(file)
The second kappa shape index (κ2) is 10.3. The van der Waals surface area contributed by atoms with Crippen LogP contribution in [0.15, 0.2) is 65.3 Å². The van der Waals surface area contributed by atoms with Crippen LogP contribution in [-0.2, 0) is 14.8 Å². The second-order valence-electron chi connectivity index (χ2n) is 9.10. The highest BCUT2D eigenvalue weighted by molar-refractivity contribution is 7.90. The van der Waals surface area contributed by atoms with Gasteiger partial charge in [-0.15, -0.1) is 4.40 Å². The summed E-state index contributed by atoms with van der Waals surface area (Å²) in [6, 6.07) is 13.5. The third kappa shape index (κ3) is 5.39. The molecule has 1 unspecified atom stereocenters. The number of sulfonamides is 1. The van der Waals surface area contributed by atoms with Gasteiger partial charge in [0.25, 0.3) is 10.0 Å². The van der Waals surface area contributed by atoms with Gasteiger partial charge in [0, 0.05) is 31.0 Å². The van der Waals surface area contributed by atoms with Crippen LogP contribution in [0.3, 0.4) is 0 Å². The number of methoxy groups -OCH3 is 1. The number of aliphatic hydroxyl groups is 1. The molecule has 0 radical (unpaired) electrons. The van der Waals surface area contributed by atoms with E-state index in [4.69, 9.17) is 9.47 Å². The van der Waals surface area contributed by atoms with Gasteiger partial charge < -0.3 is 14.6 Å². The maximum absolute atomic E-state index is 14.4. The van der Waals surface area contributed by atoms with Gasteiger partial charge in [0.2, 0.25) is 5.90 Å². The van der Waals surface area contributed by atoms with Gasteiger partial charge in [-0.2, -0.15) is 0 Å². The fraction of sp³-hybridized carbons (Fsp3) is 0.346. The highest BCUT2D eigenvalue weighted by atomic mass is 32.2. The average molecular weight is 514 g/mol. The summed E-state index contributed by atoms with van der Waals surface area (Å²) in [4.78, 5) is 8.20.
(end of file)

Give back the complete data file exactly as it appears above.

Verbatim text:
The second kappa shape index (κ2) is 10.3. The van der Waals surface area contributed by atoms with Crippen LogP contribution in [0.15, 0.2) is 65.3 Å². The van der Waals surface area contributed by atoms with Crippen LogP contribution in [-0.2, 0) is 14.8 Å². The second-order valence-electron chi connectivity index (χ2n) is 9.10. The highest BCUT2D eigenvalue weighted by molar-refractivity contribution is 7.90. The van der Waals surface area contributed by atoms with Gasteiger partial charge in [-0.15, -0.1) is 4.40 Å². The summed E-state index contributed by atoms with van der Waals surface area (Å²) in [6, 6.07) is 13.5. The third kappa shape index (κ3) is 5.39. The molecule has 1 unspecified atom stereocenters. The number of sulfonamides is 1. The van der Waals surface area contributed by atoms with Gasteiger partial charge in [0.25, 0.3) is 10.0 Å². The van der Waals surface area contributed by atoms with Gasteiger partial charge in [0, 0.05) is 31.0 Å². The van der Waals surface area contributed by atoms with Crippen LogP contribution in [0.3, 0.4) is 0 Å². The number of methoxy groups -OCH3 is 1. The number of aliphatic hydroxyl groups is 1. The molecule has 0 radical (unpaired) electrons. The van der Waals surface area contributed by atoms with E-state index in [4.69, 9.17) is 9.47 Å². The van der Waals surface area contributed by atoms with Gasteiger partial charge < -0.3 is 14.6 Å². The maximum absolute atomic E-state index is 14.4. The van der Waals surface area contributed by atoms with Gasteiger partial charge in [0.2, 0.25) is 5.90 Å². The van der Waals surface area contributed by atoms with Gasteiger partial charge in [-0.2, -0.15) is 0 Å². The fraction of sp³-hybridized carbons (Fsp3) is 0.346. The highest BCUT2D eigenvalue weighted by atomic mass is 32.2. The average molecular weight is 514 g/mol. The summed E-state index contributed by atoms with van der Waals surface area (Å²) in [4.78, 5) is 8.20.